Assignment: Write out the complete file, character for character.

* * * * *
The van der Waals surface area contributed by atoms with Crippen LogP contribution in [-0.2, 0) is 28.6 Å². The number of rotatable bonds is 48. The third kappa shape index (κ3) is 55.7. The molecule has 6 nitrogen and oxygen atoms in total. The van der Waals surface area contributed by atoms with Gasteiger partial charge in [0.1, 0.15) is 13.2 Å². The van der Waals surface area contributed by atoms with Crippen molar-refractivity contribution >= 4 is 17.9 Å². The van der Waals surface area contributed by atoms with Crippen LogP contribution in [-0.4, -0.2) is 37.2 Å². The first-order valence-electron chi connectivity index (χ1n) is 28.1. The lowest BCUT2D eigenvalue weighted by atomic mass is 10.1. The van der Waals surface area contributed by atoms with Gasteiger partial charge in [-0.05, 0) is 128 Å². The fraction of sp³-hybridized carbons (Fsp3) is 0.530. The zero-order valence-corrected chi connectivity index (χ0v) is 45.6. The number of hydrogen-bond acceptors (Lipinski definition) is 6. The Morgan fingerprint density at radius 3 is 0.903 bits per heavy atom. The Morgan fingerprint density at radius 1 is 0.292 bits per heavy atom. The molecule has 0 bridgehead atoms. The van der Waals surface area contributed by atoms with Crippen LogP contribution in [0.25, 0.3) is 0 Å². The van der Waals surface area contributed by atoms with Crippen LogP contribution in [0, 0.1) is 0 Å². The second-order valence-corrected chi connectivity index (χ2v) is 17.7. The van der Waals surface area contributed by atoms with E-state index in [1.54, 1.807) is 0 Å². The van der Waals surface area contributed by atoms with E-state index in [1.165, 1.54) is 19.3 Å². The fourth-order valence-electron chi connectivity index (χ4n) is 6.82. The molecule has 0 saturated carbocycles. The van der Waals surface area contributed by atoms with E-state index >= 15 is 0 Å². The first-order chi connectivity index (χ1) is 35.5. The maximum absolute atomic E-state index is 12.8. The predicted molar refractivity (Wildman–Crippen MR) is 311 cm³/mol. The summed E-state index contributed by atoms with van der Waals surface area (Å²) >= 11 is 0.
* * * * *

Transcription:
The van der Waals surface area contributed by atoms with Crippen LogP contribution in [-0.2, 0) is 28.6 Å². The number of rotatable bonds is 48. The third kappa shape index (κ3) is 55.7. The molecule has 6 nitrogen and oxygen atoms in total. The van der Waals surface area contributed by atoms with Gasteiger partial charge in [0.1, 0.15) is 13.2 Å². The van der Waals surface area contributed by atoms with Crippen molar-refractivity contribution >= 4 is 17.9 Å². The van der Waals surface area contributed by atoms with Crippen LogP contribution in [-0.4, -0.2) is 37.2 Å². The first-order valence-electron chi connectivity index (χ1n) is 28.1. The lowest BCUT2D eigenvalue weighted by atomic mass is 10.1. The van der Waals surface area contributed by atoms with Gasteiger partial charge in [-0.05, 0) is 128 Å². The fraction of sp³-hybridized carbons (Fsp3) is 0.530. The zero-order valence-corrected chi connectivity index (χ0v) is 45.6. The number of hydrogen-bond acceptors (Lipinski definition) is 6. The Morgan fingerprint density at radius 3 is 0.903 bits per heavy atom. The Morgan fingerprint density at radius 1 is 0.292 bits per heavy atom. The molecule has 0 bridgehead atoms. The van der Waals surface area contributed by atoms with Crippen LogP contribution in [0.25, 0.3) is 0 Å². The van der Waals surface area contributed by atoms with Crippen LogP contribution in [0, 0.1) is 0 Å². The second-order valence-corrected chi connectivity index (χ2v) is 17.7. The van der Waals surface area contributed by atoms with E-state index in [1.54, 1.807) is 0 Å². The van der Waals surface area contributed by atoms with E-state index in [1.165, 1.54) is 19.3 Å². The fourth-order valence-electron chi connectivity index (χ4n) is 6.82. The molecule has 0 saturated carbocycles. The van der Waals surface area contributed by atoms with E-state index >= 15 is 0 Å². The first-order chi connectivity index (χ1) is 35.5. The maximum absolute atomic E-state index is 12.8. The predicted molar refractivity (Wildman–Crippen MR) is 311 cm³/mol. The summed E-state index contributed by atoms with van der Waals surface area (Å²) >= 11 is 0.